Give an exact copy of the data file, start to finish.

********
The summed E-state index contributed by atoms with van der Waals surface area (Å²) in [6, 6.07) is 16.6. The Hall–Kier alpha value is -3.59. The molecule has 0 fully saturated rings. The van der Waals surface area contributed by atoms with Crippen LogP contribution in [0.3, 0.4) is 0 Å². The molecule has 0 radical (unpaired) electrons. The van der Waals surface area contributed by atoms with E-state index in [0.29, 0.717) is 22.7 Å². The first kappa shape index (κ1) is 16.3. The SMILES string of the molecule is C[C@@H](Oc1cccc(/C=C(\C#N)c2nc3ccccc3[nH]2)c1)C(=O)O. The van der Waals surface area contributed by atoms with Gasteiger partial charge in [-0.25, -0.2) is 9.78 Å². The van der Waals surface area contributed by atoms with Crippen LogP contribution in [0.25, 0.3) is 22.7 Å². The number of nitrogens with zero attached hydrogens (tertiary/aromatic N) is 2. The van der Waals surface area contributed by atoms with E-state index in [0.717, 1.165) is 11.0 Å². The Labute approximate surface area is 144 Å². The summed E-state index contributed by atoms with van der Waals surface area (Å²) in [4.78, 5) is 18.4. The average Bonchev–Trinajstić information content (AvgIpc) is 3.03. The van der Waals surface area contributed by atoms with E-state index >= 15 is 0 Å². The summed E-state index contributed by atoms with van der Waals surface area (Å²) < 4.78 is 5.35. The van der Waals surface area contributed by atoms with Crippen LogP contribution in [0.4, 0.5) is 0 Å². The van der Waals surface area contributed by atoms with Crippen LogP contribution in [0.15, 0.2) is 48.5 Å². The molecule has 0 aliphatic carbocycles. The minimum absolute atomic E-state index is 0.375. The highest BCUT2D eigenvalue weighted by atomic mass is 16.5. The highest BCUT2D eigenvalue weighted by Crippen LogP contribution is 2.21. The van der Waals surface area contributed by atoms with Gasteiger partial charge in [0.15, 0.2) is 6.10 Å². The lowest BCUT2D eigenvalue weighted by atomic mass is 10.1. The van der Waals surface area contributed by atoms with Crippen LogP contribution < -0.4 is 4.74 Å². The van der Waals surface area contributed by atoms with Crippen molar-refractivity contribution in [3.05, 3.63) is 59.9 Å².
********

The summed E-state index contributed by atoms with van der Waals surface area (Å²) in [6, 6.07) is 16.6. The Hall–Kier alpha value is -3.59. The molecule has 0 fully saturated rings. The van der Waals surface area contributed by atoms with Crippen LogP contribution in [0.3, 0.4) is 0 Å². The molecule has 0 radical (unpaired) electrons. The van der Waals surface area contributed by atoms with E-state index in [0.29, 0.717) is 22.7 Å². The first kappa shape index (κ1) is 16.3. The SMILES string of the molecule is C[C@@H](Oc1cccc(/C=C(\C#N)c2nc3ccccc3[nH]2)c1)C(=O)O. The van der Waals surface area contributed by atoms with Gasteiger partial charge in [-0.25, -0.2) is 9.78 Å². The van der Waals surface area contributed by atoms with Crippen LogP contribution in [0.25, 0.3) is 22.7 Å². The number of nitrogens with zero attached hydrogens (tertiary/aromatic N) is 2. The van der Waals surface area contributed by atoms with E-state index in [0.717, 1.165) is 11.0 Å². The Labute approximate surface area is 144 Å². The summed E-state index contributed by atoms with van der Waals surface area (Å²) in [4.78, 5) is 18.4. The average Bonchev–Trinajstić information content (AvgIpc) is 3.03. The van der Waals surface area contributed by atoms with E-state index >= 15 is 0 Å². The summed E-state index contributed by atoms with van der Waals surface area (Å²) < 4.78 is 5.35. The van der Waals surface area contributed by atoms with Crippen LogP contribution in [0.4, 0.5) is 0 Å². The van der Waals surface area contributed by atoms with Crippen LogP contribution in [0.15, 0.2) is 48.5 Å². The molecule has 0 aliphatic carbocycles. The minimum absolute atomic E-state index is 0.375. The highest BCUT2D eigenvalue weighted by atomic mass is 16.5. The highest BCUT2D eigenvalue weighted by Crippen LogP contribution is 2.21. The van der Waals surface area contributed by atoms with Gasteiger partial charge in [0.15, 0.2) is 6.10 Å². The lowest BCUT2D eigenvalue weighted by atomic mass is 10.1. The van der Waals surface area contributed by atoms with Crippen LogP contribution < -0.4 is 4.74 Å². The van der Waals surface area contributed by atoms with Crippen molar-refractivity contribution in [3.05, 3.63) is 59.9 Å².